The has been constantly added to, patched, and

The institutions necessary for carrying out the functions of government emerged as the need arose. “Formed to meet immediate requirements they were then adapted to exercise more extensive and sometimes different functions. From time to time political and economic circumstances have called for reforms. There has been a constant process of invention, reform and amended distribution of powers. The building has been constantly added to, patched, and partially reconstructed so that it has been renewed from century to century; but it has never been razed to the ground and rebuilt on new foundations.” An unwritten constitution is, accordingly, the child of wisdom and chance; the product of history and the example of Sir James Macintosh’s dictum that constitution grow instead of being made.

It is the result of a process in which many elements, like statutes, judicial decisions, precedents, usages and traditions have entered, piling themselves one upon the other from age to age and shaping the political institutions of the country according to the wants of the people and needs of various times. There is no single document or documents which contain it, though many sources may be found which describe it. There may be some enactments of a fundamental character which make the constitution, but this kind of written element is in a much smaller proportion than the unwritten element, and it does not, at the same time, bear one single date.

These laws were made as and when they were needed. The most important part of an unwritten constitution is just what is kept out of the written law and given over to the sole guardianship of custom. The best and the only example of an unwritten constitution, as said before, is that of Britain. The fundamental political institutions of that country, which are the basis of all governmental authority, are not set down in writing in any formally accepted document or documents. They are regulated by first, judicial decisions; sometimes founded on more or less vague “immemorial rights and liberties”, and sometimes founded on agreements, resolutions and laws made by rebellious parliaments. Then, secondly, there are a number of statutes dealing with separate parts of government like the Act of Settlement, the Franchise Acts, the Parliament Act of 1911 as amended in 1949, and the Crown Proceedings Act of 1947. Thirdly the major part of what forms the soul of the British Constitution is regulated by simple customs or conventions.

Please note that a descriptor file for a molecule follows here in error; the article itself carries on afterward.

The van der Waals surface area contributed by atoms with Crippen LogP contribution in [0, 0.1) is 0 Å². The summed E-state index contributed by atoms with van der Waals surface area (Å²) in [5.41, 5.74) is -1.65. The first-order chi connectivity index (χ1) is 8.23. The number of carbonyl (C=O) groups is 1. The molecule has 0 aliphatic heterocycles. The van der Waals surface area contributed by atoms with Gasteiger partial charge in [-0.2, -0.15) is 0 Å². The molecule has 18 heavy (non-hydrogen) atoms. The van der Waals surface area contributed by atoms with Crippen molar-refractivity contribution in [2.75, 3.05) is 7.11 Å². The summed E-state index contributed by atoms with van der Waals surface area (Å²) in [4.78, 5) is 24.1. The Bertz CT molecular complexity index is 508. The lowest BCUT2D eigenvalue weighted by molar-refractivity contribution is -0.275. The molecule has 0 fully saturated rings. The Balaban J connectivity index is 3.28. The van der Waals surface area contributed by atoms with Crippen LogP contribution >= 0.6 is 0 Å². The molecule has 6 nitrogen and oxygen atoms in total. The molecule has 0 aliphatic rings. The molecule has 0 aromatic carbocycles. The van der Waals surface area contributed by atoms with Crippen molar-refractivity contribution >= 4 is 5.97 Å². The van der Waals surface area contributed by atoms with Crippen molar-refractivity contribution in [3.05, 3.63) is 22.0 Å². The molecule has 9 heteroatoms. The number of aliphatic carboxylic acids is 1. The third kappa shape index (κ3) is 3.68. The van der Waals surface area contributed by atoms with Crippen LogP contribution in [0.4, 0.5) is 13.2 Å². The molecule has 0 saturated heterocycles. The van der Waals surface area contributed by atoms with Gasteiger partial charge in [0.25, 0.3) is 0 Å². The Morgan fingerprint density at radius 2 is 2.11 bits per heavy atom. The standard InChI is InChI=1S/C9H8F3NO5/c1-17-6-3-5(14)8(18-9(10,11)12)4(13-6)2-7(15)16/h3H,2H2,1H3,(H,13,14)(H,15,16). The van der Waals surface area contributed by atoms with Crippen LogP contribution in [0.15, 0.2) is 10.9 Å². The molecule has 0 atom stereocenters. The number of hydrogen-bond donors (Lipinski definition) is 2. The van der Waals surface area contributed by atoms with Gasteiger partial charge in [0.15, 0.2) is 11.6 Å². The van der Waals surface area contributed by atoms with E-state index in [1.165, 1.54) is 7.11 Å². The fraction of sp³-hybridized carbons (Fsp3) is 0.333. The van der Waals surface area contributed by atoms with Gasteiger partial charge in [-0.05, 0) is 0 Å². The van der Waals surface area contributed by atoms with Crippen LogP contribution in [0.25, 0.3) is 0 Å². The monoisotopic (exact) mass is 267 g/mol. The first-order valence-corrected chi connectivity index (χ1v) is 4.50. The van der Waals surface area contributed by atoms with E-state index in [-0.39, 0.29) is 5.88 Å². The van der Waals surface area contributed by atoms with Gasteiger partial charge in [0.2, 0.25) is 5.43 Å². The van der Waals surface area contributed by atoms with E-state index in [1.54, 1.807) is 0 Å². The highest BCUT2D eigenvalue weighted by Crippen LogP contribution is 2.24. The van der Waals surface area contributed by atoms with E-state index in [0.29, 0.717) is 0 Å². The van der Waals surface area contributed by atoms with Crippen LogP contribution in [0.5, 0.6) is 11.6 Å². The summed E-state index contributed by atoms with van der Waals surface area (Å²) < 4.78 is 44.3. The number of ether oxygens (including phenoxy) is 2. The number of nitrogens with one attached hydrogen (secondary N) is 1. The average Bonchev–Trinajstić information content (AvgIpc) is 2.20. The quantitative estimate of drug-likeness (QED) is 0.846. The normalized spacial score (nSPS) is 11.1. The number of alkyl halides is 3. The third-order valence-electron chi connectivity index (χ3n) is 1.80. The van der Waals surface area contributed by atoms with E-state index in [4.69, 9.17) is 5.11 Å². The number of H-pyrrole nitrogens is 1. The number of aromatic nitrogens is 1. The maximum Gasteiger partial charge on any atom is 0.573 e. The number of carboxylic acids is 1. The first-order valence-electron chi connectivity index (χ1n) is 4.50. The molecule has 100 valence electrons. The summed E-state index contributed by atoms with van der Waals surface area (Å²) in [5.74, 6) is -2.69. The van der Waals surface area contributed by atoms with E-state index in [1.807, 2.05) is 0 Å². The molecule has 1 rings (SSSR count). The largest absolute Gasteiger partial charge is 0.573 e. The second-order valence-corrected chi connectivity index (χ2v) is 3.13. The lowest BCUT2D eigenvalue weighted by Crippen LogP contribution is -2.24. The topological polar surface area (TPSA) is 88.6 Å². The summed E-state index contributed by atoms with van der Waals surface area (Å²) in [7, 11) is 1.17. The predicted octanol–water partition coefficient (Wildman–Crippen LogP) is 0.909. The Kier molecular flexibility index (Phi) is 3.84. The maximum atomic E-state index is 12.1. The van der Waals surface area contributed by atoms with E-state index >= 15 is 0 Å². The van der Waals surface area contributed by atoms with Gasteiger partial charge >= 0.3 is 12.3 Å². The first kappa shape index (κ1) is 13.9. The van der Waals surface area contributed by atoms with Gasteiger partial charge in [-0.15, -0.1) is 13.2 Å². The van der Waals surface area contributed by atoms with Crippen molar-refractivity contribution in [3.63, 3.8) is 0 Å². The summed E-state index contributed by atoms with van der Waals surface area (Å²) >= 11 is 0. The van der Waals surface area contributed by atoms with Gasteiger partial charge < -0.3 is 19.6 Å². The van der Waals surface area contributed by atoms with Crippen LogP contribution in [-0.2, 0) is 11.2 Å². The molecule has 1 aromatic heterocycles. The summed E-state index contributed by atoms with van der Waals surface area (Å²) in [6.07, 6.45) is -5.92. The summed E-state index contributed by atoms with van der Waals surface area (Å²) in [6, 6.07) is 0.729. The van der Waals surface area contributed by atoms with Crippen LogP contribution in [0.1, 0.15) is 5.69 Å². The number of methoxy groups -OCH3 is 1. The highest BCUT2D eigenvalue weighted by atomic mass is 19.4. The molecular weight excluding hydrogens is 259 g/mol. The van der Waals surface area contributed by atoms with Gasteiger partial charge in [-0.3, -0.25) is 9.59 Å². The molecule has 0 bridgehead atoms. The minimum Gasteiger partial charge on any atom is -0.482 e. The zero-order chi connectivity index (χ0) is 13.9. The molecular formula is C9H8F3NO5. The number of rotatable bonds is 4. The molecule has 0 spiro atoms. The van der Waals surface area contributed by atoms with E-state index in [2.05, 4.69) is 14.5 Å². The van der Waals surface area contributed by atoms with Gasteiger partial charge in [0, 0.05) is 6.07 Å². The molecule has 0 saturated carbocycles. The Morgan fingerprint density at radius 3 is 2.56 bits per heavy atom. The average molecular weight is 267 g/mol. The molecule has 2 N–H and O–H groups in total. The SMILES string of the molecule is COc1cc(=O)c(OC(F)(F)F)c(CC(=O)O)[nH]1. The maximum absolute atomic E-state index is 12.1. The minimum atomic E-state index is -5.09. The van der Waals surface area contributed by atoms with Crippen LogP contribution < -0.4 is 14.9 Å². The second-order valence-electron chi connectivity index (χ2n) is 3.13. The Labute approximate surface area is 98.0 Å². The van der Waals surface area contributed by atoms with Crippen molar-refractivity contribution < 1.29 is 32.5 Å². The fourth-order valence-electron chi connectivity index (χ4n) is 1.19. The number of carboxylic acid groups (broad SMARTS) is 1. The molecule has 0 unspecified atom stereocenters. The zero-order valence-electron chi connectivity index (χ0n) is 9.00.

Britain is something more than the “mother of parliaments”, and its growth was more or less spontaneous, slow and sometimes haphazard. It took eight centuries to transform parliament into a governing body resting on the suffrage of all adult persons in the country and the process has only been completed in our own times. The (Glorious) Revolution of 1688, settled once for all that Parliament had supreme power and it could control every aspect of national life. The powers of the King were limited and the constitutional result was the emergence of the cabinet.

Conventions alone provide for the essential rules of Cabinet government. They demand that Ministers of the King must be members of Parliament they should belong to the majority party in the House of Commons and function under the party leader, the Prime Minister. Convention further demands that the Cabinet is responsible to Parliament for all its acts and it remains in office so long as it retains the confidence of the House of Commons. That Parliament meets annually and that it consists of two Houses rest on custom. Then, there are many conventions regulating parliamentary procedure. The principle that no Peer other than a Law Lord sits when the House of Lords is acting as a court of appeal is also customary. It will, thus, be clear that so firmly is the mechanism of government erected on the foundation of conventions that without them the constitution becomes maimed, if not absolutely unworkable. It does not, however, mean that the written element in the British Constitution is negligible.

Judicial decisions form a body of written constitutional law and the statutes certainly do. The utterances of Parliament on various supreme occasions list in the constitutional documents of the country and are “authentically existent.” These taken together, are, Herman Finer says, as explicit as and usually more explicit than the “written constitutions” of other countries. The conventions, he adds, are not so recorded by an institution with such authority as the courts of law or Parliament.

“Nevertheless, they are understood with fair exactness, and have been recorded by ministers in their correspondence and political speeches, accepted with inappreciable dissent by politicians and scholars, and even written down in great detail by such authorities as Hearn, Bagehot, Dicey, May, Anson and Jennings.” Finer, accordingly, poses the question: where is the difference between the unwritten Constitution of Britain and the written Constitutions of other countries? He himself answers that the difference is two-fold. First, the major part of the British Constitution consists of conventions “which are taken for granted but not formulated, save occasionally by individuals. Second, and more important, is that nobody of people was deliberately called together and entrusted with the establishment of a constitution, as in other countries.”


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